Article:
A fall camping trip to the Adirondack Mountains in New York reminded me how often I borrow the principles that created this area and apply them to my firm’s work. I’ve been drawn to the beauty of this vast park since my childhood vacations camping on the islands of Lake George. Over the years, I’ve returned to camp, boat, hike and ski many times, drawn to the inspiring beauty that so many have worked tirelessly to preserve. The unique architecture of the original Adirondack Great Camps and the life around them intrigued me and, in part, led me to my career in architecture.
This trip included a repeat visit to The Adirondack Experience, the Museum on Blue Mountain Lake, where you experience the entire history of the 2.8 million acre “Forever Wild” Adirondack Park. Each time I visit, I discover something new.
The Adirondacks became a playground for many familiar names of the Gilded Age – Vanderbilt, Rockefeller, and Post. Under the guidance of William West Durrant, the Great Camps were constructed to provide luxury living in the remote wilderness of the Adirondacks while honoring their natural surroundings.
Romanticizing the wilderness began in the 19th century through the writings of Cooper, Emerson, and Thoreau. The timber industry in the Adirondacks blossomed in the early 19th century. It was a time when natural resources were measured by dollars and cents, according to journalist Samuel Hoffman. By the mid-19th century, folks began to understand the need to preserve natural beauty as a resource to be enjoyed forever by all. This conservation effort resulted in the formation of The Adirondack Park. The original 2.8 million acre park has since expanded to 5.8 million acres.
What began as simple “camps” shortly after the park’s formation rapidly evolved into more permanent structures with the influence of William Wick’s book, Log Cabins and Cottages. In planning and constructing their retreats, most wanted to respect the beauty of the wilderness. To achieve this, many “camps” were constructed as a series of small structures with canvas tents on top of a permanent platform, each housing a specific use, connected by walkways. This approach minimized land clearing and provided a “camp” experience.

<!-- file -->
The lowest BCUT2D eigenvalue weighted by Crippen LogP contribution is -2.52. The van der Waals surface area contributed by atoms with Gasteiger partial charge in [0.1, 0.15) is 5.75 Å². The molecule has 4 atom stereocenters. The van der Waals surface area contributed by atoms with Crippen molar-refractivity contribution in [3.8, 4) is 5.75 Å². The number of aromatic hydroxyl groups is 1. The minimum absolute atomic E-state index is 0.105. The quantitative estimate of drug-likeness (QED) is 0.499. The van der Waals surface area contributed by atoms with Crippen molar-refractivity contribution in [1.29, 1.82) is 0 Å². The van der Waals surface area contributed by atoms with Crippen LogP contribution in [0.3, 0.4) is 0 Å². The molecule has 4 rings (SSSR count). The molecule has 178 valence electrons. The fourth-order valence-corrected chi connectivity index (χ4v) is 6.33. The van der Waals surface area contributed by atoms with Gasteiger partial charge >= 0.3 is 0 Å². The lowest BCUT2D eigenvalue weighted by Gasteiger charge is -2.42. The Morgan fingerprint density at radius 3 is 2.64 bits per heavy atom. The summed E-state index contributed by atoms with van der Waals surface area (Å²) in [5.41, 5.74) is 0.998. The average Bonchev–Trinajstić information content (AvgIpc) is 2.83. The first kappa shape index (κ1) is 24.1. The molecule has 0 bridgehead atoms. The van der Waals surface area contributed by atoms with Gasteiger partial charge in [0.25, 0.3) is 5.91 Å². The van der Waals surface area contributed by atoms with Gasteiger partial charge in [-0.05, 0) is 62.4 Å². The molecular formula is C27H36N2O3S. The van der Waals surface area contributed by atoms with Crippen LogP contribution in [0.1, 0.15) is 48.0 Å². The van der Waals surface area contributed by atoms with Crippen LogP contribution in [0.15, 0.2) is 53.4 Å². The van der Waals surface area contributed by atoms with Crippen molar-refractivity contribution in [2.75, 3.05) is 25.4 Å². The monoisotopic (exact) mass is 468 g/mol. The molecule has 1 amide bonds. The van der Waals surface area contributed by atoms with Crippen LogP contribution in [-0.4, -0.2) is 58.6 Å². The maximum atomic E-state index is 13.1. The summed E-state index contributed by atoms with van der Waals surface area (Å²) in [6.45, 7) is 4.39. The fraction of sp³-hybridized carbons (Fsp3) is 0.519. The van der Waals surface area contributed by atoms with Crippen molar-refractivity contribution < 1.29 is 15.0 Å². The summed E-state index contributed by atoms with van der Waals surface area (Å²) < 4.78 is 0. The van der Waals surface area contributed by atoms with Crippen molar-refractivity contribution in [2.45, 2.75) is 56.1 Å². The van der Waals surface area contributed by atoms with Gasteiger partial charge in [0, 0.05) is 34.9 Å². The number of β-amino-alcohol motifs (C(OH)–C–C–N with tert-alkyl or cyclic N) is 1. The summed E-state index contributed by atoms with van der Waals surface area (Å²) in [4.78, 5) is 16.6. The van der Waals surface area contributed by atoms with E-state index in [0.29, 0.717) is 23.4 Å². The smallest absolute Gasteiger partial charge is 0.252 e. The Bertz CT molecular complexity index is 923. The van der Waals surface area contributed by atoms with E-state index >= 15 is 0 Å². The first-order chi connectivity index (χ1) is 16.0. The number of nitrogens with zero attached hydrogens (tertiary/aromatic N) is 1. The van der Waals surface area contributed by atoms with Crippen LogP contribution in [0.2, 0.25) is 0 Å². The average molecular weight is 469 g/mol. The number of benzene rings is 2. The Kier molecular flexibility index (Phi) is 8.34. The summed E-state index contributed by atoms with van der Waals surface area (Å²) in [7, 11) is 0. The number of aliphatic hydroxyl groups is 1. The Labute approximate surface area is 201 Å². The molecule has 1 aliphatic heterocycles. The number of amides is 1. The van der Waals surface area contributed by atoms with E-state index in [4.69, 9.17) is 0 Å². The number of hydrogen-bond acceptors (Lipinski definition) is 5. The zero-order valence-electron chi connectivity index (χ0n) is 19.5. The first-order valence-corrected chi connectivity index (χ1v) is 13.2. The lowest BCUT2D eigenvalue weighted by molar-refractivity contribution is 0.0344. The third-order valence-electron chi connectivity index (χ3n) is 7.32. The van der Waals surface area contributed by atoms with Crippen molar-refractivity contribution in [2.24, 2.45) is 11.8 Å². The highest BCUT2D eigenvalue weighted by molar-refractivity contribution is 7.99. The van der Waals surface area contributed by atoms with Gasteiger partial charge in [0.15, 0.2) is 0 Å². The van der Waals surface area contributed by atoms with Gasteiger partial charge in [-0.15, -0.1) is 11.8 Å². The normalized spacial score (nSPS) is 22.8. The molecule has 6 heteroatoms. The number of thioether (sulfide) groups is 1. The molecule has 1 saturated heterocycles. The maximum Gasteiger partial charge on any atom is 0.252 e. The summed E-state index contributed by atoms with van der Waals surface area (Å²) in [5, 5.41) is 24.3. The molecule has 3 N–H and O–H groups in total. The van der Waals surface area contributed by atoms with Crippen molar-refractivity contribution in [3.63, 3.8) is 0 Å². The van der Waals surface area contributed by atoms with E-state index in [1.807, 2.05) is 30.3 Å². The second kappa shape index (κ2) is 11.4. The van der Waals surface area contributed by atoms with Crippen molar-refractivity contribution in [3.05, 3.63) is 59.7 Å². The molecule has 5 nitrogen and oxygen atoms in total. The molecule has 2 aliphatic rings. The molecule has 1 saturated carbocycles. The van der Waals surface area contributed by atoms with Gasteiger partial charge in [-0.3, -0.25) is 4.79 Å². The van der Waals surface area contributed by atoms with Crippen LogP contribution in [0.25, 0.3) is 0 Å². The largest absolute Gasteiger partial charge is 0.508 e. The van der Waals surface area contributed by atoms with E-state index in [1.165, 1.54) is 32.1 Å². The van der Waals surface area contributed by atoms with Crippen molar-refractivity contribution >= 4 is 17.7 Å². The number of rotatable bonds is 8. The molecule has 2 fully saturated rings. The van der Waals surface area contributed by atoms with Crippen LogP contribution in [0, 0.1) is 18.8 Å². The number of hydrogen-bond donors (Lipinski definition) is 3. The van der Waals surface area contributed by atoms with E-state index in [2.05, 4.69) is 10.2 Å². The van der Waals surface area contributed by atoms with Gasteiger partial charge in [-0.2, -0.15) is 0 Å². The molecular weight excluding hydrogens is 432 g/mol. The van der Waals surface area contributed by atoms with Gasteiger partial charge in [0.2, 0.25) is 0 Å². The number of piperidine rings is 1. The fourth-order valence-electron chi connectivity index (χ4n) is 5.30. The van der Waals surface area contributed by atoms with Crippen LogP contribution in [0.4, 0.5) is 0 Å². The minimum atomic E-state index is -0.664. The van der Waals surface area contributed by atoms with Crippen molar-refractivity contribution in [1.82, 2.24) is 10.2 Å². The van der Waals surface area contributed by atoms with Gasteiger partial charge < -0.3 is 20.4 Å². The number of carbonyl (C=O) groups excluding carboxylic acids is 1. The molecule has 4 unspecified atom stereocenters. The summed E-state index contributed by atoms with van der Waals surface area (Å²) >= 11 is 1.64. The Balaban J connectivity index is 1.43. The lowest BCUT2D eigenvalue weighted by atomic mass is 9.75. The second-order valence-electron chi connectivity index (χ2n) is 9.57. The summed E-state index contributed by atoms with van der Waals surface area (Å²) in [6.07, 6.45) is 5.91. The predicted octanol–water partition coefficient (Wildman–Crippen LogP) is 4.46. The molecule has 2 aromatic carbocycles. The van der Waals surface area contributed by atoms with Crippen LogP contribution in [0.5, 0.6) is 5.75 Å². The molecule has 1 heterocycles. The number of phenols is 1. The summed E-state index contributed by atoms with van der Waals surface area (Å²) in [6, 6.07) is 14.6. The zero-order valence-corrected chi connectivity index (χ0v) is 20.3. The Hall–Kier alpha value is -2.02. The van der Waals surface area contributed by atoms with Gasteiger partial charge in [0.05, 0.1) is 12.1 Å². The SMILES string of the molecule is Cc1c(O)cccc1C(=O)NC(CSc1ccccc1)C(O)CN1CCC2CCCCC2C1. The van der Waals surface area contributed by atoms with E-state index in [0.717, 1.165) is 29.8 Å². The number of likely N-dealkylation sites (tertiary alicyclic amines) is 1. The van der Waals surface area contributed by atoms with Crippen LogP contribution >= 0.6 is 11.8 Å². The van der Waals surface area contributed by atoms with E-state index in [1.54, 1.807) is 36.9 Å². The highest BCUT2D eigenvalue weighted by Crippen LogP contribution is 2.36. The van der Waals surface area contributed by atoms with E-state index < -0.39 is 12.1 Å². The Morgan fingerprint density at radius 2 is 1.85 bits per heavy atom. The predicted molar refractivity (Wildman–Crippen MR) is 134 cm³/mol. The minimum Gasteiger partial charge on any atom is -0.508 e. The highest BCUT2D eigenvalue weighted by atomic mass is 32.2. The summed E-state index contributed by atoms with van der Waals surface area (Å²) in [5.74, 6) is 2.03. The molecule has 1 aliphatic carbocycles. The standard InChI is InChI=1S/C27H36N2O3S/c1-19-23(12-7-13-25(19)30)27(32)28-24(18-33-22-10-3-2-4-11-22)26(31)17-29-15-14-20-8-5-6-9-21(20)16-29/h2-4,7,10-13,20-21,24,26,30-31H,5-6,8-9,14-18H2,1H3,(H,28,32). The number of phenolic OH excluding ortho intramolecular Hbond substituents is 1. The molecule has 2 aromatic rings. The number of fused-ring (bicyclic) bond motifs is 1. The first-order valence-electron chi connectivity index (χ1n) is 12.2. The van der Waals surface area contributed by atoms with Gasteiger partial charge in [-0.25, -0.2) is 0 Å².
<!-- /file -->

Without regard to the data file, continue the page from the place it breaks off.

Living harmoniously with nature and preserving natural resources is not new. During the creation of the Adirondack Park, people sought balance to protect the natural environment and live within its surroundings. Preserved lands such as the Adirondack Park have been protected against over-development for economic benefit. However, other places of natural beauty not protected by park-like restrictions have been over-developed without regard to cohabitating with and within nature.
Our firm seeks to minimize the impact of our projects on nature and the environment. Many of our clients choose us because of our shared values. Our best projects are the ones where our architecture helps our clients live, work, and play in harmony with their surroundings.
No project offers greater sustainability opportunities than an existing structure. Our design for a new residence on Fletcher Hill in Nelson, New Hampshire, re-used an existing 1,750 SF foundation from the previous modular home, which had deteriorated beyond repair. In its place, we designed a new near-net-zero home that occupies the original cleared site area without further site disturbance. The high performance home uses minimal energy and offers dramatic 180-degree views of southern New Hampshire. On exceptionally clear days, you can even see Boston in the distance. Like the principles of the Great Camps, this new residence sits where another home once stood, preserving the natural and undisturbed beauty of Fletcher Hill.
Another project reminiscent of the Great Camps is a lakehouse at Stone Pond in Marlborough, New Hampshire. It’s a simple 2-story dwelling with a 900 sf footprint. The house is nestled back from the lake and enjoys a subtle view of the water framed by existing trees and natural vegetation. Except for the area required for the house, driveway and utilities, the gently sloping site remains largely undisturbed and only native plants are added back to the landscape.
Are there destinations that you find yourself visiting over and over? Think about the qualities of the architecture in those destinations and how their influences might find their way into your next building project.